He once wondered about his strength and stamina and ability to recover. But a year on the river has reaffirmed his capacities. “We have what is called muscle memory. Your body and your muscles remember,” Moore notes. “While they don’t necessarily like the idea of full-on adventure, I am a testament to the fact that they do.”
Sometimes Moore struggles with aloneness, especially when he realizes he’s floating in and out of peoples’ lives, traveling on before relationships can take shape. Yet he’s becoming content with that. “Out there on the water, I laugh every single day,” he says. “It’s a carefree laugh, a laugh of freedom. Am I really alone? Of course I’m not. I’m surrounded by nature personified, all around my craft. I am surrounded and I am enveloped with love. And it feels goddamn wonderful.”
When the Down the Mississippi author and adventurer Neal Moore set out for the second great expedition of his lifetime in February of 2020, he had no idea that his two-year, 7,500-mile documentarian trek by canoe would wind up navigating a nation mid-pandemic.
The original plan was to exercise slow journalism while covering the distance of twenty-two rivers and twenty-two states—from Astoria, Oregon to New York City—all in order to “come face to face with America’s soul.” “The idea was to go, from coast to coast, within two years—leading into the national elections and the aftermath thereof,” said Moore. “What I’m trying to do is to look for positive stories of what unites us as a country.”
And while the onslaught of the COVID-19 pandemic has complicated some logistical matters of Moore’s trip—and in many ways made it more solitary—he admits to the value of being in a position to document this particular America, this particular moment in history. “If anything, this has enhanced the storytelling,” he said. “It’s during hard times when people and families and communities really step up, and I’ve been able to witness a lot of that.”
After completing the first of three “Acts” mapping his path—a 1,111 mile upstream and uphill journey up the Columbia, Snake, and Fork rivers to MacDonald Pass in Montana, completed in ninety-seven days—Moore headed 3,249 miles down the Missouri and the Mississippi, pointing straight towards our own Big Easy. And in mid-December, so close to the end, he made a stop in the Red Stick. Over the course of five days, he made the obligatory stops: beers in a Spanish Town backyard, three meals at Poor Boy Lloyds, breakfast at Louie’s. And from his Hilton room downtown, he spent most evenings looking out at the river, which he’s come to know quite well. And as an outsider, he observed that Baton Rougeans know her too: “The residents of Baton Rouge have relationships, with this river and with nature, and with each other—neighbors in Spanish Town who are friends and actually know each other—you just don’t see that in lots of larger cities.”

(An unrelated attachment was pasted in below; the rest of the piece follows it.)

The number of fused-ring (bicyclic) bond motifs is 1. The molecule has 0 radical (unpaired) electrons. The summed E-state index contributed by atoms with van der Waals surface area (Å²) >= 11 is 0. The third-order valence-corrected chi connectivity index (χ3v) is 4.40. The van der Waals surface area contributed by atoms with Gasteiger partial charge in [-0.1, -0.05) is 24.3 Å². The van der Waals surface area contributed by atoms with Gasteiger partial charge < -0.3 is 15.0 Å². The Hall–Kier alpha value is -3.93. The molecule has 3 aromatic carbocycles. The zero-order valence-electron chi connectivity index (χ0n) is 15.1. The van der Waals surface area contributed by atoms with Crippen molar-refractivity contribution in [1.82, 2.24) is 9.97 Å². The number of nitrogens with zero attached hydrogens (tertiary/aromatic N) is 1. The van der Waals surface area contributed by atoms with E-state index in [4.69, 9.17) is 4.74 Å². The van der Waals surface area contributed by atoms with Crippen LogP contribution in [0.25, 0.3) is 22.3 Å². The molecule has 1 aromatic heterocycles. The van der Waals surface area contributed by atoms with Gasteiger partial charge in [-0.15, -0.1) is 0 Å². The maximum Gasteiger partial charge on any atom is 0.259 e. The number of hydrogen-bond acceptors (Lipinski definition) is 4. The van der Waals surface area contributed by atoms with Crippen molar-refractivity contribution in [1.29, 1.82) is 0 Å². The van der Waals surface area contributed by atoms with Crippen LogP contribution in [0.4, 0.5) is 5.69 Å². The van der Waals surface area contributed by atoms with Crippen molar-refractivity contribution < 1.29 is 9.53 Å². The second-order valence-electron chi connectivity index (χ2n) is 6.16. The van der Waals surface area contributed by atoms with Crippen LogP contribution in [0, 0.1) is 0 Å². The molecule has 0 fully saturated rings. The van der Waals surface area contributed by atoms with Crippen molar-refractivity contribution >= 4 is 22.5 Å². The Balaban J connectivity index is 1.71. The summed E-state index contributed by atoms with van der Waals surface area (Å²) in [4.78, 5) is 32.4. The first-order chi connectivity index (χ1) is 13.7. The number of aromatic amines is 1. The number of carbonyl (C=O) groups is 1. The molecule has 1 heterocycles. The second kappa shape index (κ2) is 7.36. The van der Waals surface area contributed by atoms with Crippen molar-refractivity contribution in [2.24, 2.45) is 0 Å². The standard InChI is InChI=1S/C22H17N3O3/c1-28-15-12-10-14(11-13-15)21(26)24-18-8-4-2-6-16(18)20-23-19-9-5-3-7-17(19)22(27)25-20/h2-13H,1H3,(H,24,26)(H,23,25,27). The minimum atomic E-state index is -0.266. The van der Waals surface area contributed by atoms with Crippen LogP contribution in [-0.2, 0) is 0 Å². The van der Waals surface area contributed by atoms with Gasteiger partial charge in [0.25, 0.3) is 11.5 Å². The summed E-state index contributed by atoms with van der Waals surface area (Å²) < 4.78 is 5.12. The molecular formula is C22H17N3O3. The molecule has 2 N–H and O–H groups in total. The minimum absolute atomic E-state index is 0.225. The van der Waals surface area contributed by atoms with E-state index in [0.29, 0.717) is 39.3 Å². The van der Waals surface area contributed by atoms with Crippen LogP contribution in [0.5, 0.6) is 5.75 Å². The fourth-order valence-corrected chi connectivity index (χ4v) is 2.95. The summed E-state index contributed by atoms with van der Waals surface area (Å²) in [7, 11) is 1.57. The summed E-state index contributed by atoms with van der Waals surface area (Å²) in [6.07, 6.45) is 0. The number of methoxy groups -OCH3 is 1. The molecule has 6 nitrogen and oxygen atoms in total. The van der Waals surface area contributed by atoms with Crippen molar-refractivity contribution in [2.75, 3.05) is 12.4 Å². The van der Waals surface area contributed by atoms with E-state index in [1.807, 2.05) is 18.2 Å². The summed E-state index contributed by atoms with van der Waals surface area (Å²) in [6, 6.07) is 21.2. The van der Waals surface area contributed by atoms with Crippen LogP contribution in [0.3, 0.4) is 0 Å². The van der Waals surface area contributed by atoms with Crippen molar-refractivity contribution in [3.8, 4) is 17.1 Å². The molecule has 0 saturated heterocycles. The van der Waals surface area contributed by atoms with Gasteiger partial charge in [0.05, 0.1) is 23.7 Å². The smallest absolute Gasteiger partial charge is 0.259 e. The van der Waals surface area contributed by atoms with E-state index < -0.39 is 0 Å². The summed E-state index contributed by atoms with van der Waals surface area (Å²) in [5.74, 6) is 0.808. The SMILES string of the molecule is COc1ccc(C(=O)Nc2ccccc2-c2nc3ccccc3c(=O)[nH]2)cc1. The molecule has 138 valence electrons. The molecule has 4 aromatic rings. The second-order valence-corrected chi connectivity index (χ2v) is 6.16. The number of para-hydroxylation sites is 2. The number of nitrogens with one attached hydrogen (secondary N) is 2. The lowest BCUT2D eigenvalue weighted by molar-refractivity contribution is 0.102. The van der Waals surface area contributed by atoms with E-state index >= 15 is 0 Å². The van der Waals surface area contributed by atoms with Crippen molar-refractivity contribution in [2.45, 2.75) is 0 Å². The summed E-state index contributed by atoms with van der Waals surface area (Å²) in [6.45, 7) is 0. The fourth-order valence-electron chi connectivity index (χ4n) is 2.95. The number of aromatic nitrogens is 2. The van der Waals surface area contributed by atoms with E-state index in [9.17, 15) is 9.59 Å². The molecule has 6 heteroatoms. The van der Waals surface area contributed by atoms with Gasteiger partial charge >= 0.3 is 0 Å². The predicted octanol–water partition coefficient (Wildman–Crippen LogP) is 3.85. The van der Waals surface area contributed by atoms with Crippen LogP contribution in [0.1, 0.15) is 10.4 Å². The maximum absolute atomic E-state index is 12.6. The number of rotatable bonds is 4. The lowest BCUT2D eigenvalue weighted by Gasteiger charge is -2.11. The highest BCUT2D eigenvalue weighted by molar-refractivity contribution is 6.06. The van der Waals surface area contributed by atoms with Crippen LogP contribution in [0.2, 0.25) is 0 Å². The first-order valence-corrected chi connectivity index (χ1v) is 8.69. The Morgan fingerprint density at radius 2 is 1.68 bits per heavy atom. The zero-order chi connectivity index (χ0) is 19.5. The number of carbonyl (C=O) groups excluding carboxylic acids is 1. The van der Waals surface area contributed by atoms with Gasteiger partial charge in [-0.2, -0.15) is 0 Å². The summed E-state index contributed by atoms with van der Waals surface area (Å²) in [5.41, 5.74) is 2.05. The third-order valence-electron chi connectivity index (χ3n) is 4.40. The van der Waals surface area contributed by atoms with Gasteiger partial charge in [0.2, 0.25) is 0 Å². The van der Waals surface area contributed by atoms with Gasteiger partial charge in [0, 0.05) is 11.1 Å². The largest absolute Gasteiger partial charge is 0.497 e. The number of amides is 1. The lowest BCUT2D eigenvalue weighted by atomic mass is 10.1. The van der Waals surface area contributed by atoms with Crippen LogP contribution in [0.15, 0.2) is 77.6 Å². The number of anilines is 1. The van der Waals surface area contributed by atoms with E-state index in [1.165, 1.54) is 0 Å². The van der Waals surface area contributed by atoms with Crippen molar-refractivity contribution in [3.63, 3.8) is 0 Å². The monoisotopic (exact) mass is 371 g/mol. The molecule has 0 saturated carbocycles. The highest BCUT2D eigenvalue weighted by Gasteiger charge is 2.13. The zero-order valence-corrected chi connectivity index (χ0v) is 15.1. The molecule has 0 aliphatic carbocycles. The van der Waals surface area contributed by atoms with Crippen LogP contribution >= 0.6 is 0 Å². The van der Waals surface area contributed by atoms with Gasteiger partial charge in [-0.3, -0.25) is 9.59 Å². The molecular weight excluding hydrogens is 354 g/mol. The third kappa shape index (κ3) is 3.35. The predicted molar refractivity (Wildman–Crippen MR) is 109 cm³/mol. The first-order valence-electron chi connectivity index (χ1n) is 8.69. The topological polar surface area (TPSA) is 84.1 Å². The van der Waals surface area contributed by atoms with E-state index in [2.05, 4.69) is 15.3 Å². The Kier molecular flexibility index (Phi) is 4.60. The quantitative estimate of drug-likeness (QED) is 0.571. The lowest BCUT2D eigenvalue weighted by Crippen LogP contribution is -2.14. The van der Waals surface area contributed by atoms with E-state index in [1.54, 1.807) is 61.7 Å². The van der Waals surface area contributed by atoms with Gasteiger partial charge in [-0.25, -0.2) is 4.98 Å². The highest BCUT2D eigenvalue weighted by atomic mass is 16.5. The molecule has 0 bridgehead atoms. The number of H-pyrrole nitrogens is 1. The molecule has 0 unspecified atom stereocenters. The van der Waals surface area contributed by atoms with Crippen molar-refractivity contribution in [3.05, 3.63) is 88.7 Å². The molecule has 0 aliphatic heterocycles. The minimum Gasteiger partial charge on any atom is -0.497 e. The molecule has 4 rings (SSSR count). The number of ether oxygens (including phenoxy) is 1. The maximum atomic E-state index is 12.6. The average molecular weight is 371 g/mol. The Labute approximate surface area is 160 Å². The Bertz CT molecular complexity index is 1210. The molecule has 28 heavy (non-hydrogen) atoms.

Just before our press date, Moore told me this on his cell phone, windblown on an island in Old Man River and shooting for New Orleans, where he would complete Act II and spend the holidays, mostly alone. “But I’m very excited about it, this solitary experience of New Orleans,” he said. “I’ve learned that traveling solo, you’re open. You’re more open to observations, to potential new friendships, to stepping out of your comfort zone, seeing things from a unique perspective.”
As we reported last week, Neal Moore is now over halfway through his 12,000km odyssey across the United States. He plans to paddle 22 rivers, portaging his fully laden canoe on a cart where necessary, and finishing in New York with a celebratory spin round the Statue of Liberty. ExWeb spoke to Moore about his journey.
Back in 2018, you made about 3,000km before stopping. Did you repeat the same route on this expedition? How did it differ this time around?
Two years ago, in 2018, I paddled and portaged against a rip-roaring flood on the Columbia and Spokane Rivers. The dozen-plus dams, including the Grand Coulee, were nearly fully spilling. This required a 16 to 32km portage around each one -– harness strapped to my limbs, wheels tied under the canoe and all my gear inside, pulling my craft like a mule on the side of the road. Soon after, I tipped in the St. Regis River in western Montana. After I got my canoe and some gear back, I missed out on paddling up the Clark Fork because of a 100-year flood. I eventually hung up my paddles in Watford City, N.D.
This year, I launched at Astoria, Oregon three weeks earlier, on Feb. 9, 2020. I was determined to paddle up the Columbia farther than last time, to just above the Canadian border, where I could catch the mouth of the Pend Oreille River and paddle to Lake Pend Oreille. Here, I’d follow the Clark Fork to Garrison, Montana, sticking to a waterway all the way to the Continental Divide.